Response to Councilor Larry Honig’s request for volunteers

I am sure it must be an administrative oversight that I haven’t been contacted to serve the city on the Audit Advisory Committee.

I responded over a year ago to a request for volunteers for various volunteer boards. The selection criteria as I recall was a willingness to serve on a volunteer basis and have some demonstrated civic activity in the community. My background is a certified public accountant with over 40 years of work experience in public accounting as a partner with the big four firm of Deloitte.

Since moving full time to Marco Island I have been active in the Marco Men’s Club as a vice president, a member of the Marco Island Squadron of the Civil Air Patrol as a mission pilot as well as their financial officer among other civic activities.

I was contacted shortly after the November election and asked if I was still interested in serving on the Audit Advisory Committee to which I replied I was. To date I have not heard anything from the city.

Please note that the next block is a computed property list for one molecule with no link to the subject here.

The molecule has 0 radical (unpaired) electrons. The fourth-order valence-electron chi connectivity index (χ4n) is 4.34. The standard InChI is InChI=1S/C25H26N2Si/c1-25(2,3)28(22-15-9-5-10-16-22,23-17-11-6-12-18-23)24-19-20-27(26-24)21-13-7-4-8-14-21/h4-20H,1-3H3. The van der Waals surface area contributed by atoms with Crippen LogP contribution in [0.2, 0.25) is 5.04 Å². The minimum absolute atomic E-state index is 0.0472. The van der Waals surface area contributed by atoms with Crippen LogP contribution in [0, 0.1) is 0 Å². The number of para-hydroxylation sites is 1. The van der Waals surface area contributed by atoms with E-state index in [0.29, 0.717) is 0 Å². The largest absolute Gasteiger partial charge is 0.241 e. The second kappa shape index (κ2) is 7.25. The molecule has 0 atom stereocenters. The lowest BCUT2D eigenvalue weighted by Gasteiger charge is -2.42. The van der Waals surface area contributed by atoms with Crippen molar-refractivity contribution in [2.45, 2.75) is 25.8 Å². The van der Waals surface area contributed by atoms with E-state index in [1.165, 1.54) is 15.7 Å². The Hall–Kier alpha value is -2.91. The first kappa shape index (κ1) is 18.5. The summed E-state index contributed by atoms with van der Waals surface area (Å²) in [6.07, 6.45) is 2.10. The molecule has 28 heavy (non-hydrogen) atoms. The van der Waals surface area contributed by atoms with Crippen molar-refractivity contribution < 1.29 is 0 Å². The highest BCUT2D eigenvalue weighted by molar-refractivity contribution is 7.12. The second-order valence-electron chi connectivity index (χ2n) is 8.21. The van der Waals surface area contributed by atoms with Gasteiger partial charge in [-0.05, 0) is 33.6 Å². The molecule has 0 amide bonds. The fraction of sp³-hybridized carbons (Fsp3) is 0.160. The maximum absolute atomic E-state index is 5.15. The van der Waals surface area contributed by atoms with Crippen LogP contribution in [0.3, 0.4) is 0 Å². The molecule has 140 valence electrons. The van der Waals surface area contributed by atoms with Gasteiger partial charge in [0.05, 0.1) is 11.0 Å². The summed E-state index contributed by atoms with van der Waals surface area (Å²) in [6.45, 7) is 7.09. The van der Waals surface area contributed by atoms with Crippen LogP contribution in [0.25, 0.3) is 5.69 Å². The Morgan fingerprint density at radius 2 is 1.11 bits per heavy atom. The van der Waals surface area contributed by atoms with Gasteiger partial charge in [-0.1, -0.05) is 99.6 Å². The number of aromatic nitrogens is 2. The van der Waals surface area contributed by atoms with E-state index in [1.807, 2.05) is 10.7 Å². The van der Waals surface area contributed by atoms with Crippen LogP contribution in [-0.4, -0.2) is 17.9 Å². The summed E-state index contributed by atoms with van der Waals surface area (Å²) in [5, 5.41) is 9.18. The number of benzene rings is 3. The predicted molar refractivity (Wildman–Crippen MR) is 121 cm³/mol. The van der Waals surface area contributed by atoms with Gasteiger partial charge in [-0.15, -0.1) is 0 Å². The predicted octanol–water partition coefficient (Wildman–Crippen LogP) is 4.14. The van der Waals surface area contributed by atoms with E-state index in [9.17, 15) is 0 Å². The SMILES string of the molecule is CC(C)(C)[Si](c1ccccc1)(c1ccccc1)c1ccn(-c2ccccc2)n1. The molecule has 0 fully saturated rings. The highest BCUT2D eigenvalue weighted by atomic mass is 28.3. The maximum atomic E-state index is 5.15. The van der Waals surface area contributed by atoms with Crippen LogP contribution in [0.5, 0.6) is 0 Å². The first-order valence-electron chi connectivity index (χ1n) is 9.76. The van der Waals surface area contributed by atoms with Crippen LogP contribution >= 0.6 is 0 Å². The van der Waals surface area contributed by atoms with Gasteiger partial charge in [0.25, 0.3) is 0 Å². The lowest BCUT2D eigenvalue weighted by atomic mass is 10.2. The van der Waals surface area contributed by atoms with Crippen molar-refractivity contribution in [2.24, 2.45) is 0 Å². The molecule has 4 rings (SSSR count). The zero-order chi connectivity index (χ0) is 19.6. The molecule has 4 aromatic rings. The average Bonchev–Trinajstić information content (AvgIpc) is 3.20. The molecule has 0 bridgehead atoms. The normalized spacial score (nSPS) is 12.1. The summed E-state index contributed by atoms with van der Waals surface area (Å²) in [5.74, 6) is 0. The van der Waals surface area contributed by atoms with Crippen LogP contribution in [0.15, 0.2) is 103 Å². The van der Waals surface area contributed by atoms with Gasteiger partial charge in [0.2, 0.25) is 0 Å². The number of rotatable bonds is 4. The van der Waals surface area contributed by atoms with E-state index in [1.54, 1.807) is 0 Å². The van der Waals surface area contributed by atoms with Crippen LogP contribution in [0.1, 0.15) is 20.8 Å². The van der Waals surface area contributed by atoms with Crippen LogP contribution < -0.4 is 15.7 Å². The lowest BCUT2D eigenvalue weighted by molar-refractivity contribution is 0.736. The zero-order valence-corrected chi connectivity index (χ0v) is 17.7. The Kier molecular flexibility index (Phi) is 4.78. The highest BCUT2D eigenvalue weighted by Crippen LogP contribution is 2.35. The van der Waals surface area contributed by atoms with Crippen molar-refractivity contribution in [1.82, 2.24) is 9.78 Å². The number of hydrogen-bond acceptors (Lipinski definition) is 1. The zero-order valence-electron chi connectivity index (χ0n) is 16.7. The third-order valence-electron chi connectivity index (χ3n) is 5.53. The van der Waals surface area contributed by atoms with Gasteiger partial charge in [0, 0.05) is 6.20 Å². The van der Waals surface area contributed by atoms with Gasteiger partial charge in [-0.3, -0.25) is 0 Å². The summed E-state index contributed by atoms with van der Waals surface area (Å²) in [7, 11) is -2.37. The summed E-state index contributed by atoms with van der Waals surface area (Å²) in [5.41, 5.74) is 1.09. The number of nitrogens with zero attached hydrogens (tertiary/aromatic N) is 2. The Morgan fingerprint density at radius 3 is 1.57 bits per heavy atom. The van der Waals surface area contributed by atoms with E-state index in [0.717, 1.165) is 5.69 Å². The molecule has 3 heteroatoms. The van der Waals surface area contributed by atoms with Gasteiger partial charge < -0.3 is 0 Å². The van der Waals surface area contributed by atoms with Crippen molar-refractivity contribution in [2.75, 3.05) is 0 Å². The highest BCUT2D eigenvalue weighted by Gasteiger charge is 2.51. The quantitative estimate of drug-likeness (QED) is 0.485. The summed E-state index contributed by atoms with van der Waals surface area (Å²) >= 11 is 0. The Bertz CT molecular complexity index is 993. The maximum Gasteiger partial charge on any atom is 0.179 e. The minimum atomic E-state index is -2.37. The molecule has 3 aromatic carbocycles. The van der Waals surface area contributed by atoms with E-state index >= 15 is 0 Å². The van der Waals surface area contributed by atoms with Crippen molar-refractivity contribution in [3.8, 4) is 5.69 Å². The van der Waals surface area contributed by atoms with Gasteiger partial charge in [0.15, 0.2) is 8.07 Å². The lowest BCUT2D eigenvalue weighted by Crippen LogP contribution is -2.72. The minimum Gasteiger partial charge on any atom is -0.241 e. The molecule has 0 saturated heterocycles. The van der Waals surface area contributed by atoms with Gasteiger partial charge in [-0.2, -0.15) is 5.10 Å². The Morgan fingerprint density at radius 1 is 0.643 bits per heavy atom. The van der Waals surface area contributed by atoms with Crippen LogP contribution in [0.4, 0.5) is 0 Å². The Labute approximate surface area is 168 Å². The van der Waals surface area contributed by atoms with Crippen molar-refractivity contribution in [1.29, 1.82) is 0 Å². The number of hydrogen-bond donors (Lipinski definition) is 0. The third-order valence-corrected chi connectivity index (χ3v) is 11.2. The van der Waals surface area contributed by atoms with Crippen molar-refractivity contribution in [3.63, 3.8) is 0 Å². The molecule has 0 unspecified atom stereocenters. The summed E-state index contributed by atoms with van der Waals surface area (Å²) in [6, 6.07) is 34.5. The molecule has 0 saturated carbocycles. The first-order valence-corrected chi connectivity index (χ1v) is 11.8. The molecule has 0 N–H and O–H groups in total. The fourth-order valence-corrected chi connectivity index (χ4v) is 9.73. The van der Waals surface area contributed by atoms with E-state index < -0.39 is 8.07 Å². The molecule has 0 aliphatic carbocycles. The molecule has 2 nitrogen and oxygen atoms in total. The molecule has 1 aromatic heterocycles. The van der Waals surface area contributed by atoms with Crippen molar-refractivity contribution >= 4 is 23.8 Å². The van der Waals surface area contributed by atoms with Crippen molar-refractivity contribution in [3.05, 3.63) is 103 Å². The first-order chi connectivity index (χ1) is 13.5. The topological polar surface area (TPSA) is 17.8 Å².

I am hoping that one of my other civic activities which was as a board member of the Marco Island Property Owners who endorsed other candidates for council seats would not disqualify me for service to the City of Marco Island. Certainly the transparency that the new council members have claimed would not be threatened by an individual who has dedicated his life to integrity and professionalism or is the council just interested in citizens who have supported them to serve on volunteer committees?

William A. Rogers, CPA, Marco Island

Pristine beaches, yes; sports complex, no